Science journal retracted on Thursday a widely publicized study about the effect of gay political canvassers on voters' attitudes toward same-sex marriage. Michael J. LaCour, study co-author and a graduate student in political science at the University of California, Los Angeles, is being accused of three misrepresentations: giving cash payments to people to complete the surveys, declaring false study sponsors and failing to produce the raw data.
The Ford Foundation, the Evelyn and Walter Haas Jr. Fund and the Williams Institute at UCLA have confirmed that they did not fund the study, according to the New York Times.
The fraudulent study result was discovered when researchers at Stanford University attempted to replicate it. They reached out to the canvassers to ask them about their personal stake in the same-sex marriage issue, but failed to get similar results. They contacted the survey firm mentioned in the study and found out that it has no knowledge of the research.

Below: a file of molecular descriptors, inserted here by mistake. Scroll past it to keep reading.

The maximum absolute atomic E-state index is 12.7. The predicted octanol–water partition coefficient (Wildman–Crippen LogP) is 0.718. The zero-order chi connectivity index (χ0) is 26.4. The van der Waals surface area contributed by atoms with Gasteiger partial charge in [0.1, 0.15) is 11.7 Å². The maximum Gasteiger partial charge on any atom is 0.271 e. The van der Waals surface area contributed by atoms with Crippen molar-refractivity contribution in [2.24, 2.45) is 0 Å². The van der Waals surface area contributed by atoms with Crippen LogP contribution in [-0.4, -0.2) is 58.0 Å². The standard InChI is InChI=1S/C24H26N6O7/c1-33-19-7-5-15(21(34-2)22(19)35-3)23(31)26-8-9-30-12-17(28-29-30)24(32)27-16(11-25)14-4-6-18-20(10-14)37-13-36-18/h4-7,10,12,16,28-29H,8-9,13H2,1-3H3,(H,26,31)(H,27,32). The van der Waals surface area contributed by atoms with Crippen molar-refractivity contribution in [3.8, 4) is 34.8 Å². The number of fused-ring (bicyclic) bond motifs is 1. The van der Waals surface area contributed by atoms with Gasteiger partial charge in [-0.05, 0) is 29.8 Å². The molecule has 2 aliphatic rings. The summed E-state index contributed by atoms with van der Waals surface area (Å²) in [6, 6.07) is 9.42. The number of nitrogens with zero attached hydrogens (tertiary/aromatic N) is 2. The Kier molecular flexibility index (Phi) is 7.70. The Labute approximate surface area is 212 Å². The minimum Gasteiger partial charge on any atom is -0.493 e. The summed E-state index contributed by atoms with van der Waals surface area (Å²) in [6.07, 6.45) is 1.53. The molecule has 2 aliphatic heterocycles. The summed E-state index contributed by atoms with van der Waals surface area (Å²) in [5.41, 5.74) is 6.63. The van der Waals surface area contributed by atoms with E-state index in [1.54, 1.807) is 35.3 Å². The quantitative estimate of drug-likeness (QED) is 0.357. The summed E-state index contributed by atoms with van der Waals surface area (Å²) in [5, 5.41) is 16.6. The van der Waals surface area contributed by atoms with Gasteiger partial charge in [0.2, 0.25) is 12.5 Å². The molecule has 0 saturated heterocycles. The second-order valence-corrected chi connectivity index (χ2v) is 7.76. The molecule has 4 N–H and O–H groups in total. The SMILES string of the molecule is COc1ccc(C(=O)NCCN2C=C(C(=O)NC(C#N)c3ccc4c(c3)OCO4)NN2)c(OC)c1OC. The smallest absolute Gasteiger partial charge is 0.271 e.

"The survey firm claimed they had no familiarity with the project and that they had never had an employee with the name of the staffer we were asking for," the Stanford researchers said in a critique titled "Irregularities in LaCour. "The firm also denied having the capabilities to perform many aspects of the recruitment procedures described."
The researchers immediately informed Donald Green, study co-author and political scientist at Columbia University, of the misrepresentations. Green requested that Science journal retract the study even if LaCour did not agree, according to ValueWalk.
Laura Gardiner, national mentoring coordinator at the Los Angeles LGBT Center's Leadership Lab, expressed her disappointment on the retraction of the study as her organization was thrilled when the findings came out because it gave an idea that a single doorstep chat could convince a skeptic to accept same-sex marriage.
"It felt like being cheated on in a relationship," Gardiner told the Los Angeles Times. "Breakup songs have been cathartic this week."
This is not the first time that Science had to retract a study due to fraud. Last year, two stem cells studies were retracted due to data flaws and methodology errors.